Gyro stabilization is becoming a standard for Sony cameras. Every new camera they’ve released from the FX9 to the A7C has incorporated this fantastic, new method of post stabilization. Unlike in-camera IBIS and other post-stabilization methods like the warp stabilizer in Adobe Premiere Pro, gyro stabilization records the camera’s motion and stores it as metadata in the file.
In theory, this metadata should make smoothing out your bumpy shots easier, faster, and with fewer weird, warpy motion artifacts. The A7S III has Gyro, IBIS, and active electronic stabilization, but the A7C lacks the EIS features so gyro is the best you’re going to get with this camera. Is it enough?
Test-driving the stabilization options for the A7C, Stefan Malloch gives us a breakdown of what you can expect from this budget-friendly 4K super shooter.
As stabilizing images go, Sony isn’t known for its fantastic IBIS systems. In fact, it’s common knowledge that their 5-Axis IBIS is actually pretty weak compared to the competition so aside from any external stabilizers you’ve got in mind, Gyro stabilization is really going to be your best bet.
There are some drawbacks to consider when using Gyro stabilization that you should know. Chiefly, gyroscopic stabilization can’t be used in-tandem with IBIS, and depending on your turnaround time and processing power the use of gyro stabilization might be impractical. But if it’s used the right way, the results that you can achieve with this feature can be outright amazing.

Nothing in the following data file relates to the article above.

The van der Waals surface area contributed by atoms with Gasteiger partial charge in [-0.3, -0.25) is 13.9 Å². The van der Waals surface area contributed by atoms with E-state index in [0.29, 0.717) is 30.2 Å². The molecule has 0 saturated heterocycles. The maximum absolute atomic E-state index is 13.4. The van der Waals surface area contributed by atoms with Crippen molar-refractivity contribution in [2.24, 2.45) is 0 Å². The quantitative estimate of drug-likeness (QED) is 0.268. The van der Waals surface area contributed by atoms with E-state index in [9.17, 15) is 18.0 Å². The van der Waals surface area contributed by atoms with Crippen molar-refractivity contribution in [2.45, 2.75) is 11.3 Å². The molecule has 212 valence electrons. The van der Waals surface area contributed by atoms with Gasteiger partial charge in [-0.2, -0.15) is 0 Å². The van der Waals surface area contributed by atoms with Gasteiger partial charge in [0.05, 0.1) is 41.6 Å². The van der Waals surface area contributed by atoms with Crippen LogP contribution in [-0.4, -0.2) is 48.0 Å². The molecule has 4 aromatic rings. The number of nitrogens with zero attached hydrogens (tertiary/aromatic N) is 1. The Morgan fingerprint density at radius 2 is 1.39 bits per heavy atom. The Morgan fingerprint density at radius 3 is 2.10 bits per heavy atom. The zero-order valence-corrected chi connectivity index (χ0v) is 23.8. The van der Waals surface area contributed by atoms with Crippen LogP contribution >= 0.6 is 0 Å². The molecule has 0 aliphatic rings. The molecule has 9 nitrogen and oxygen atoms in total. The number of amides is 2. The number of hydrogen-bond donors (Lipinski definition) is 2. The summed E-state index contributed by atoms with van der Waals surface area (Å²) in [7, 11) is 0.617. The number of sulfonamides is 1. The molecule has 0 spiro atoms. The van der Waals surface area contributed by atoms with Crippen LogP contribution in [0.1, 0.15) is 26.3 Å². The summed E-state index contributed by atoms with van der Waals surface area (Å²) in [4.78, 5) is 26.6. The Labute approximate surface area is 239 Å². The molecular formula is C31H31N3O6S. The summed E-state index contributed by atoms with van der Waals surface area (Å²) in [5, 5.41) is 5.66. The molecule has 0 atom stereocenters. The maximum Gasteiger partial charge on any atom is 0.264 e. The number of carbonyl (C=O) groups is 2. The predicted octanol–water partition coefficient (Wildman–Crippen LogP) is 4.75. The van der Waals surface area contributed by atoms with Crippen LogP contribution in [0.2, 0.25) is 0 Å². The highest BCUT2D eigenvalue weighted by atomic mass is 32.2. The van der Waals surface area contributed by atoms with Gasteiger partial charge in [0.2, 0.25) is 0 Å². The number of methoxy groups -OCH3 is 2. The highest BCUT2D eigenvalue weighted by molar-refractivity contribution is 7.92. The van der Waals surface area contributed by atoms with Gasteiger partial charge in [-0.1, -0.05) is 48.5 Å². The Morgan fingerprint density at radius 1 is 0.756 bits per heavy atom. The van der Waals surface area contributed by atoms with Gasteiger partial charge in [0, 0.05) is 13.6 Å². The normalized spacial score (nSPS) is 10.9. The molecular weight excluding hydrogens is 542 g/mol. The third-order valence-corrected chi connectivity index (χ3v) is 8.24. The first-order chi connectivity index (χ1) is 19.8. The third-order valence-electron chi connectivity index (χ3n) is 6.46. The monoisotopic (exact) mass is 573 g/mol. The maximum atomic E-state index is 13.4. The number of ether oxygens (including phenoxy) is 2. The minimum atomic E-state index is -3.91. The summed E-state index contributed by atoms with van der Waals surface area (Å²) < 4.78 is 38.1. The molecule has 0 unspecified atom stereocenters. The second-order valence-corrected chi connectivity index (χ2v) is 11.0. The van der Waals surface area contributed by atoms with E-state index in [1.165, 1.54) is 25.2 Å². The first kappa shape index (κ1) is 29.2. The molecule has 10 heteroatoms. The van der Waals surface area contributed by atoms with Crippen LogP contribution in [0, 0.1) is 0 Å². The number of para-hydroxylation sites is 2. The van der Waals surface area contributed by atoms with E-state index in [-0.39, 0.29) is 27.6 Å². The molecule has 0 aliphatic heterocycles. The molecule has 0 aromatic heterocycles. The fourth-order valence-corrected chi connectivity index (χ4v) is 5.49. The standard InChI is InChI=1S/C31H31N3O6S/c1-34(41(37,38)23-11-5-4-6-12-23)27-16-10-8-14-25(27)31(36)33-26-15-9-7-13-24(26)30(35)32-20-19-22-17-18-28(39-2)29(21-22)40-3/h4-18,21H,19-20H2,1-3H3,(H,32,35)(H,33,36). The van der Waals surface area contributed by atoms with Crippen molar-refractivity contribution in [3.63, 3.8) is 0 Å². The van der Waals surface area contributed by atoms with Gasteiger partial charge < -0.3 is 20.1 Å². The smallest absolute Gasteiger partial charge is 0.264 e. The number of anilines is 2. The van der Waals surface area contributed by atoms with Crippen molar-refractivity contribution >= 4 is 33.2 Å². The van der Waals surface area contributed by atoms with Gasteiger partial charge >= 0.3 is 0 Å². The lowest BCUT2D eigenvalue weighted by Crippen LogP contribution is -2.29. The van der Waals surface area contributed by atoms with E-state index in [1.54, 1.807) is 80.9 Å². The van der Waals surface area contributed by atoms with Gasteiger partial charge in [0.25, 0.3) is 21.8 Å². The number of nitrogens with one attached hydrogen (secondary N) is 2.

Currently, the metadata from the gyroscopes in the camera can only be read by Sony’s Catalyst software and those clips have to be processed and exported. Check out our article from a few months back How to Get Perfectly Stabilized Handheld Shot with the A7S III without a Gimbal that covers how to use this feature in greater detail.
Compared to IBIS, Gyro really blows it out of the park. Once IBIS is turned on, you’re at the mercy of this system and there is no going back. Gyro stabilization gives you flexibility in post to determine how much stabilization you want. You can make things butter smooth or just a little less shaky, but with Gyro more stable footage means an image crop.
But since this is an added step, it’s difficult to compare to warp stabilizers, like the one in Premiere Pro. Warp Stabilization can be added to a clip inside the NLE and that makes life pretty easy in post. It scans every image in the clip and makes a determination of how to stabilize the image; however, warp stabilization is a guessing game and gyro stabilization is based on hard data.
Often warp stabilization locks onto the wrong object in the frame and things can get pretty weird with wobbly edges and no so pleasant results. In Stefan’s example, it took his system 26 minutes to stabilize a clip in Catalyst that it only took the warp stabilizer 6 minutes to correct.
That’s a lot longer to have to wait, but it should be noted that you could easily waste 20 minutes tweaking the settings to get the best results from the warp stabilizer in Premiere.
It’s best to keep your images as stable as possible while shooting, and only use these features to correct accidents and not to see them as a replacement for a gimbal. If you know you’re going to be pressed for time in post, use a gimbal in the field and don’t add tasks you don’t have the time to process.
[source: Stefan Malloch]
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